I WANT TO SEE MORE...!!!!
A record-breaking stingray capture, by the numbers:
* 1 rod and line
* 90 minutes for one British biologist (with help) to reel in the freshwater fish
* 13 men to drag said fish onto a boat
* 125 pounds—that's the difference between the stingray's weight at 771 pounds and the previous record rod-&-reel capture of a catfish
The Thailand capture of the massive female stingray was part of a program to tag such Maeklong River residents. The captive, part of a "vulnerable species" listed by the International Union for Conservation of Nature, measured a hefty 7 feet by 7 feet. That doesn't include the 10-foot-long poisonous tail.
Such creatures are dangerous, of course: Famed Australian TV personality Steve "Crocodile Hunter" Irwin died from a stingray barb at the Great Barrier Reef in 2006.
The numbers currently put one Ian Welch on the world record books. (Pictures of Welch posing with his female companion can be found here.) The stingray's resistance nearly dunked Welch into the river, and he was literally saved by the seat of his pants when a crewmate grabbed his trousers.
Another reason that this marine fish is so huge: She's pregnant. (Cue soap-opera gasp.) After she had been towed to the bank (too big to be onboard the boat), she was duly marked, had DNA samples removed, and returned to the river whence she unwillingly came. Welch gave her a farewell smooch, then spent the rest of the day with a cold beer and memories of her.
By the way, one number isn't known: the exact stingray population count, which has shrunk 20 percent in the past decade. With this lady's help, at least one more will be added to this number...and with a tale to tell.
The dancing lights have appeared above most thunderstorms throughout history, but researchers did not start studying them until one accidentally recorded a sighting on camera in 1989.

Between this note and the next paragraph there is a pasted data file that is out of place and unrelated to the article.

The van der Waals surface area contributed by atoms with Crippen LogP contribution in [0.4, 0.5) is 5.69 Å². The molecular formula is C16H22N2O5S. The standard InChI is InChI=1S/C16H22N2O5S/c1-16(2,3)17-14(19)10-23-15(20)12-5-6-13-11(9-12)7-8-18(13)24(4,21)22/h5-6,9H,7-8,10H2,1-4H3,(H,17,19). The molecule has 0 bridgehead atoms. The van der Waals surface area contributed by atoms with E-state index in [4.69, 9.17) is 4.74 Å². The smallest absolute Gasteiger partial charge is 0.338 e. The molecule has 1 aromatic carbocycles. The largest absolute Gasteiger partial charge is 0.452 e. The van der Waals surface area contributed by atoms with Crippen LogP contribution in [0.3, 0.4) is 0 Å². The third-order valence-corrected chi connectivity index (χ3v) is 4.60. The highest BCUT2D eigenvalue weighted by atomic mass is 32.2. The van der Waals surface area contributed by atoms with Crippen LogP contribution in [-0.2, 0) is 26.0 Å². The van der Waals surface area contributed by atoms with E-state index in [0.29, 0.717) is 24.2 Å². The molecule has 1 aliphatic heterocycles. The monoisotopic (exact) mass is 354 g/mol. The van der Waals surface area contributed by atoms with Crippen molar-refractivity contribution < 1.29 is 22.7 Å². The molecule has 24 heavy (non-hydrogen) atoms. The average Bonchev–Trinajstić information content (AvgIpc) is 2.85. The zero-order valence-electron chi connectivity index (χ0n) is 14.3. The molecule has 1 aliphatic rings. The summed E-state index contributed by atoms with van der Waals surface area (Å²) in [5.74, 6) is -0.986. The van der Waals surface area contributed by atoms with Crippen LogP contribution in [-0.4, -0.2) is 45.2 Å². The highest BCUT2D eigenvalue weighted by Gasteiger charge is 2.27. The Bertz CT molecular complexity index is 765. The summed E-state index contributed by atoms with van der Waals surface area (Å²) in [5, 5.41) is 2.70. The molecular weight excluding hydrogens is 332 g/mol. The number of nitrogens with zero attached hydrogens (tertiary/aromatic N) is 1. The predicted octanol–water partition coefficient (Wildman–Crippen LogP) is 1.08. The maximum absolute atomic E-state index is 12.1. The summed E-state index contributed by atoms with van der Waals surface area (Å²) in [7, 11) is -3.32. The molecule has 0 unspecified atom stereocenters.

"Lightning from the thunderstorm excites the electric field above, producing a flash of light called a sprite," said Colin Price, a geophysicist at in Israel. "We now understand that only a specific type of lightning is the trigger that initiates sprites aloft."
Researchers have detected the flashes between 35 and 80 miles (56-129 km) from the ground, far above the 7 to 10 miles (11-16 km) where usual lightning occurs. Sprites can take the form of fast-paced balls of electricity, although previous footage has suggested streaks or tendrils.
The cause or function of the flashes remains murky, but Price suggested that they could explain some of the UFO reports which have cropped up over the years. That might provide some solace for UFO enthusiasts disappointed by human-caused hoaxes in the past.
Both jetliner pilots and astronauts have previously reported sightings of sprites, along with a different but equally mysterious phenomenon known as blue jets.
Price and his colleagues have focused on "winter sprites" which appear only in the northern hemisphere's winter months. Their remote-controlled roof-mounted cameras can spot thunderstorms producing sprites far out over the Mediterranean Sea.
Triangulation techniques have also allowed the researchers to calculate the dimensions of the sprites.
"The candles in the sprites are up to 15 miles high, with the cluster of candles 45 miles wide — it looks like a huge birthday celebration!" Price said.
Sprites may have some effect on the Earth's, but researchers suspect that the global impact is small.
- Original Story: Natural Explanation Found for UFOs